• Personalized intro for each prospect: Personalization is the cornerstone of an effective outreach campaign. By including a customized intro, you make your email look like it’s been sent to this prospect exclusively, with their problems and needs in mind. This can significantly boost both the click-through and response rates as well as your ROI.
  • Value proposition: There are multiple ways to add value with your emails — e.g. from providing a spot-on solution to the prospect’s problems to including relevant content or personalized offer. Just make sure it doesn’t look selfish or too salesy.
  • Call to action: The key here is to be very clear with your request and make it as easy as possible to do what you’re asking for. If it’s a call appointment — include a link to your calendar or offer a specific timeslot. If it’s a business inquiry, make it a yes/no question. 

Here’s an example of a cold sales email template we’ve used at Reply:

Growing your sales team?

Hi {FirstName},

I’m reaching out to you because I noticed that you are expanding your sales team at {Company}. I assume, as a {ProspectTitle}, you want your company’s sales to grow as well, so would you like an idea of boosting {Company}’s email outreach activities?

Reply is designed for sales teams and helps them to grow their pipeline by using our platform to double their number of conversations with right-fit accounts and contacts by automating sales communications with existing and prospective clients while keeping them warm and personal.

Are you available for a 10-minute call to see how we could help {Company}’s sales team?

And here are the results we’ve seen from this email:

Stats from the cold email template above

This is only one example of effective cold email templates. You can use it as an inspiration and tailor to the specifics of your business and audience needs. For example, instead of hiring intent, you can refer to the technology they are using, recent acquisitions, locations they operate in, or even the person’s individual interests.

The DOs and DON’Ts of a successful cold outreach campaign

Lastly, it is important to address a common concern regarding cold outreach. Many people avoid this tactic due to certain bias attached to it. Indeed, cold email outreach is often viewed as aggressive or annoying. But it doesn’t have to be that way! 

You can make your outreach effective and build lasting relationships with the prospect as long as you focus on the following aspects:

  • Targeting: Do your homework and get to know your audience first. Having a clear understanding of who your prospects are will help you come up with an effective engagement strategy.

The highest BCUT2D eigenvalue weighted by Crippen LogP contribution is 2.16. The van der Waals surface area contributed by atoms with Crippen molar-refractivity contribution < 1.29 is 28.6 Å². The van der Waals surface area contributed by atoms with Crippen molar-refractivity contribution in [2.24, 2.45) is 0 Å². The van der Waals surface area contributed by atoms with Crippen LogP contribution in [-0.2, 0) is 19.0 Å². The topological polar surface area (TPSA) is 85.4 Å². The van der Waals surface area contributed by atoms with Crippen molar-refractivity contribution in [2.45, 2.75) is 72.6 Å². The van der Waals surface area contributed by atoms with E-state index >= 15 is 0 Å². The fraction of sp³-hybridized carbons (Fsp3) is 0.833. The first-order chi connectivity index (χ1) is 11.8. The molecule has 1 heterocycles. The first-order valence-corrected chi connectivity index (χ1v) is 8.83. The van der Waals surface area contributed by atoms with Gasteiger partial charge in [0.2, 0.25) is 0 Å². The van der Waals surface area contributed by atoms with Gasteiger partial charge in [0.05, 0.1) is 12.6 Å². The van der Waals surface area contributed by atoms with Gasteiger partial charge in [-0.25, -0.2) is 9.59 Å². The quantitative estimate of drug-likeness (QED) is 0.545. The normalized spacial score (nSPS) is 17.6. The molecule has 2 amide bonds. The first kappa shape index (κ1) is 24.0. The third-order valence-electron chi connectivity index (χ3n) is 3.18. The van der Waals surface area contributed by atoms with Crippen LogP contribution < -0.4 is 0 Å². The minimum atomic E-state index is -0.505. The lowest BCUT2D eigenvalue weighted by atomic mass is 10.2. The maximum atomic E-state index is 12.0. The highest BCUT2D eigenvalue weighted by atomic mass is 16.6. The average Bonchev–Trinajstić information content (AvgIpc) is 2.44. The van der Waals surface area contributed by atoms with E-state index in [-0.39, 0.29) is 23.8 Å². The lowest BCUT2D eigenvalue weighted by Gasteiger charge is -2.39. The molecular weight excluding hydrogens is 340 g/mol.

• Personalization: Avoid sounding generic at all costs and always make sure your offer is relevant and interesting to the people you address. Be it a simple {FirstName} variable in the intro or 100% custom message for each prospect, personalization is vital.
  • Value: Before you ask for anything, offer value first. As mentioned above, there are many ways to do that, from including a clearly communicated solution to the prospect’s problem to sharing interesting and insightful content.

On top of that, there are some common mistakes you need to avoid at all costs, including:

  • Misleading subject lines: They might slightly increase your open rate at first, yet, they also can get you flagged for spam. Needless to say how bad such a strategy can be for your brand image, and you definitely can’t expect to make a sale by lying to your prospects.
  • Giving up after just one follow-up: This is the most common (and most harmful) cold outreach mistake most businesses make. If you are afraid to come off as annoying, rethink your strategy but don’t underestimate the power of follow-ups. Each contact with the prospect increases your chances to hear back from them.
  • Pitching: Another typical fear that many SDRs have is to come off as too aggressive or salesy in your cold emails. The best way to avoid this is to refrain from pitching your product in the first email. Focus on establishing a connection instead.

Ignore cold outreach at your own peril

To pin down everything that has been said above:

  • Cold emailing is an extremely multi-purpose growth tactic that is, however, often overlooked by startups.
  • It CAN be effective, but only if done right — following best practices and proven tactics is a must if you want to reach your goals with cold outreach.
  • Despite that, this tactic also offers room for experiments. A/B testing is a great way to see which approaches have the best outcomes and improve your tactic.

If you are still hesitant to try cold email marketing, start small: reach out to 100 prospects, pitch your content to 10 online resources, contact at least one related business to inquire about partnerships. This won’t take too much of your time but can help you see what business opportunities you might be missing out on.

After all, the only way to grow your startup is through trial and error.

Rimma Sytnik

Rimma is a Senior Digital Marketer at Reply.io with 4+ years of experience. She's experienced in email & messenger marketing, on-page SEO and link building.

email growth sales